Yet young people are more estranged from the political process than ever before. Wiseman watched Montreal’s November 2013 municipal elections with dismay. Turnout hovering around 40 per cent only reinforced the uncomfortable reality that as sophisticated as youth are today, their knowledge rarely translates into engagement with political parties or voting. The Conseil jeunesse — Wiseman’s independent voluntary organization made up of 15 Montrealers between the ages of 12 and 30 — advises the executive council of the city and city hall about youth policies. “This election was a difficult one to get excited about if you were a young person, other than the idea of corruption and governance,” he says. “We’re punching below our weight.”
While Montreal’s 400,000 youth make up about 25 per cent of the population, the dozen elected officials under the age of 35 represent only about 10 per cent of councillors. “And municipal politics has a huge impact on our lives, influencing everything from roads and transport to where we live.”
Wiseman points out that there’s no shortage of young activists involved in campaigns like the Occupy movement or surrounding the environment, even as they ignore the political process. “This isn’t translating, and that’s deeply troubling and disappointing,” he says. “There are obviously some deeper questions that we have to ask ourselves about how we’re governed and how we want to be governed.”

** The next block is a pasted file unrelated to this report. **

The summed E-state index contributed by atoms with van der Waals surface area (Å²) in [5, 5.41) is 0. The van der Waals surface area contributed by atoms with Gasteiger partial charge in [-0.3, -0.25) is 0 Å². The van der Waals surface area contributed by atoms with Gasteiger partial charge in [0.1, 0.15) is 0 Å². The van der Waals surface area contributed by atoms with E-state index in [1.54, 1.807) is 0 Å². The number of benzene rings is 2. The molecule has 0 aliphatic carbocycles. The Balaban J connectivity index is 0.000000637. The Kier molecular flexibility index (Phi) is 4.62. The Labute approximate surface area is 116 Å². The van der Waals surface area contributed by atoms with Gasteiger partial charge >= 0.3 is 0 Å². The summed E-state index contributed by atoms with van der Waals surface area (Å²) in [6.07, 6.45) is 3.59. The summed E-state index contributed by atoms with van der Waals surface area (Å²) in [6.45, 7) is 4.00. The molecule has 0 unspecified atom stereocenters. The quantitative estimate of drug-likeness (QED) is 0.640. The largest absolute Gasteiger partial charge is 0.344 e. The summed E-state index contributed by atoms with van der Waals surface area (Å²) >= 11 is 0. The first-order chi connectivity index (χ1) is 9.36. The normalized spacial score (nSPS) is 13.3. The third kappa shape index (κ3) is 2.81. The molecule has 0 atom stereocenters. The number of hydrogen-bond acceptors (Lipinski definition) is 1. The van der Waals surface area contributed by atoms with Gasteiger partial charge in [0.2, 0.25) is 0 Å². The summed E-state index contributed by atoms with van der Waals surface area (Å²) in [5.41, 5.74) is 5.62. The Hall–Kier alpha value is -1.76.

Not only the young
Generational differences in political support were the focus of the research by Vince Hopkins, MA (public policy & public admin.) 12, who examined whether political authorities had a role to play in the fact that people are less motivated, and whether improvements in democratic performance might be relevant.
Hopkins’s research compared eight provinces, and found generally very low levels in the responsiveness of politicians and government to the demands of citizens. “At the most, no more than 25 per cent of Canadians, regardless of province, believe they have a high degree of responsiveness,” he says.
The research had three goals: To examine whether Canadians think of their governments and elected officials as responsive, to investigate inter-generational differences, and to test whether these attitudes impact political support. “Our findings show some intergenerational difference, but it was neither consistent nor linear. What this suggests is that older Canadians are not necessarily more likely to have a high degree of faith in the responsiveness of their government,” Hopkins says. “Province does matter, though, and Quebec is at the lower end of the scale.”